Travelers to Mexico are digging into something different. While Mexico will always and forever be a favorite getaway for slathering on the sunscreen and soaking up the rays, there has been a significant spike in travel to Mexico for food travel.

Mexican food is one of the most popular cuisines in America, but most Americans are ordering Tex-Mex favorites like quesadillas, burritos and the ubiquitous chips and guac. While these certainly are favorites for a reason, cuisine in Mexico goes so much deeper.

Mexico is one of the top gastronomy destinations in the world; in fact, three restaurants in Mexico were recognized this year at the World's 50 Best Restaurants awards held in London. Mexico ranked fourth on the global list of most awarded countries, tied with Italy and Peru and behind only the U.S., Spain and France. The three restaurants, all in Mexico City, were Pujol, Quintonil and Biko.

This recognition is only a recent reflection of a culinary scene that has been exploding over the last few years as chefs take the kaleidoscopic landscape of Mexican cuisine and elevate it to the next level.

In August 2014, President Enrique Pena Nieto launched a policy to promote national gastronomy in order to draw attention to the importance of Mexican cuisine in the culture and as an element of travel. As part of that effort, he noted the creation of the “Ven a Comer” brand, which highlights the areas of regional Mexican cuisine, threads together each level of the culinary industry in Mexico and establishes national gastronomy as part of Mexico's cultural heritage (venacomer.com.mx).

“We are absolutely seeing a trend towards culinary travel,” said Zachary Rabinor, director general and CEO of Journey Mexico (www.journeymexico.com). “In fact, while most people don't travel exclusively to Mexico as part of a cooking or foodie tour, our guests are more and more interested in gastronomy and culinary experiences, from street food taco tours to haute cuisine with Michelin Star chefs.”

Each region in Mexico is known for a specific style of cooking way beyond what typical menus at all-inclusive resorts label as “Mexican food.” But there are specific destinations in Mexico that are renowned for “foodie” travel.

Mexico City should be a foodie's first stop when exploring the diversity of Mexico. Known as the Distrito Federal, or DF, to the locals, he capital runs the culinary spectrum from street tacos to fine dining in some of the world's top restaurants. In fact, Mexico City will host the 50 Best Restaurants in Latin America ceremony in 2016, reflecting the diversity and vibrancy of the city and country's cuisine.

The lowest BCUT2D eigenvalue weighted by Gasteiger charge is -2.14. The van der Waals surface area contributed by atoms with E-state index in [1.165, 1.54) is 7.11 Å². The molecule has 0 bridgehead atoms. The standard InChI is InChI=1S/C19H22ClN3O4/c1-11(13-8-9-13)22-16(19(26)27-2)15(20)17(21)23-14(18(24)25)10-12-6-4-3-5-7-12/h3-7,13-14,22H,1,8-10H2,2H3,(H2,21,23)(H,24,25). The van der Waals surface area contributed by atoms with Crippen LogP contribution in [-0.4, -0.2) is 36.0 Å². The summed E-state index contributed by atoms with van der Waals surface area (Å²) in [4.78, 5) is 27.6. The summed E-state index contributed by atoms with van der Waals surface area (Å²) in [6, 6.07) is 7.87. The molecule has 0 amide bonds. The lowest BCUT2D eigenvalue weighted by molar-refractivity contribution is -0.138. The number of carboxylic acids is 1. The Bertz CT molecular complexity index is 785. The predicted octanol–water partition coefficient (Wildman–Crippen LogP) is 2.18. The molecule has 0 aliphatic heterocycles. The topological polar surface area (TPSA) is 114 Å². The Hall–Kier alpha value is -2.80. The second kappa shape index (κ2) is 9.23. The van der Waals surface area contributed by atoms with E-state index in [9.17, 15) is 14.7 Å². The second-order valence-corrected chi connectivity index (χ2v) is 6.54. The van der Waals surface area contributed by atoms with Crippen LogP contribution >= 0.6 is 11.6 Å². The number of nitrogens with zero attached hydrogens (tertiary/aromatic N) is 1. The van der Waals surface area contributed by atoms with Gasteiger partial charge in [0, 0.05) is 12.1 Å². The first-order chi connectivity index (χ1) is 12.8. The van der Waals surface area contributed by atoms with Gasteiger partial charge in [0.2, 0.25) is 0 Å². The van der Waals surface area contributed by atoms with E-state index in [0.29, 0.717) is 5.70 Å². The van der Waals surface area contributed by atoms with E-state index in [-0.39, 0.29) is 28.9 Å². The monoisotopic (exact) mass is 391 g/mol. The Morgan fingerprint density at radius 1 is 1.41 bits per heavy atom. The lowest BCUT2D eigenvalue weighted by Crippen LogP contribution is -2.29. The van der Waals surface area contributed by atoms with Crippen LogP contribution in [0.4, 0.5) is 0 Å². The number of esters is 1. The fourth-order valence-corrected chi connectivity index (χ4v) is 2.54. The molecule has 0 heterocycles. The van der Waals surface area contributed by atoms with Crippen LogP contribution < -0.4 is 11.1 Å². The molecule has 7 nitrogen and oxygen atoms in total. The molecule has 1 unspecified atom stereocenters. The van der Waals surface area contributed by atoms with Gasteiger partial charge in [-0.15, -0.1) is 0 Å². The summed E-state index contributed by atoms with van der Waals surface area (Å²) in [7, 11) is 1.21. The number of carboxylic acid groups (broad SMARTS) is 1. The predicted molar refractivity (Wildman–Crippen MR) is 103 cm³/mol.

More than 50 regional cuisines from all over Mexico can be found in the capital. Begin the day with a street food tour, snacking on local favorites from places like Puebla, Oaxaca and Veracruz. Explore open-air markets and food stalls where you can find tortas, corn equites and traditional tlayudas.

On a recent visit to Mexico City, I arranged for a customized tour of Mexico's street food with Journey Mexico. The half-day walking tour took me through neighborhoods like San Angel, Coyoacan and the bustling Mercado de San Juan. The day started with piping-hot churros dunked in chocolate or dulce de leche. This was followed with street quesadillas, stuffed plump with cheese and huitlacoche (a type of edible corn fungus that is much more delicious than it sounds). We also tucked into street pork tacos and tackled a torta that weighed more than four pounds stuffed with egg, pork, cheese, chicken, chorizo and about a dozen other heart-stopping ingredients.

For something more refined, hit the streets of trendy neighborhoods like Polanco, Roma and Condesa to dine in elegant restaurants with lengthy wine, tequila and mezcal lists. One of the newest and best in Polanco is Chapulin (http://www.chapulin.rest/), found at the InterContinental Presidente. This restaurant prides itself on serving back-to-the-street Mexican food but in a trendy and chic setting. The menu doesn't shy away from real deal Mexican food and includes local items like chicatanas (ants) and, as the name suggests, chapulines (grasshoppers).

For those who want to stick to familiar foods, the menu also has popular items like chochinita pibil, tacos and mole. The beverage list boasts classic Mexican favorites like tequila, mezcal and the now-trendy pulque, which is a fermented drink that dates back to pre-Hispanic times.

Mexico City's Roma neighborhood is up-and-coming among artists, fashionistas, culture vultures and the ubiquitous hipsters. For foodies in Roma, the spot to visit is Mercado Roma (http://mercadoroma.com/), a large indoor market with several vendors selling everything from charcuterie to tacos, sandwiches and gourmet coffee. Free WiFi pulls young professionals in from the neighborhood who sit at the picnic tables in the back. Upstairs you will find a rooftop beer garden, which is a popular spot for happy hour and into the evening.

 

?If your clients are heading to Mexico City, companies to consider that offer foodie tours are Journey Mexico, Mexican Food Tours (www.mexicanfoodtours.com), Eat Mexico (www.eatmexico.com), and Sabores Mexico Food Tours (saboresmexicofoodtours.com).

To see the other regions of Mexico that are known for their cuisine, visit http://www.visitmexico.com/en/cuisine.

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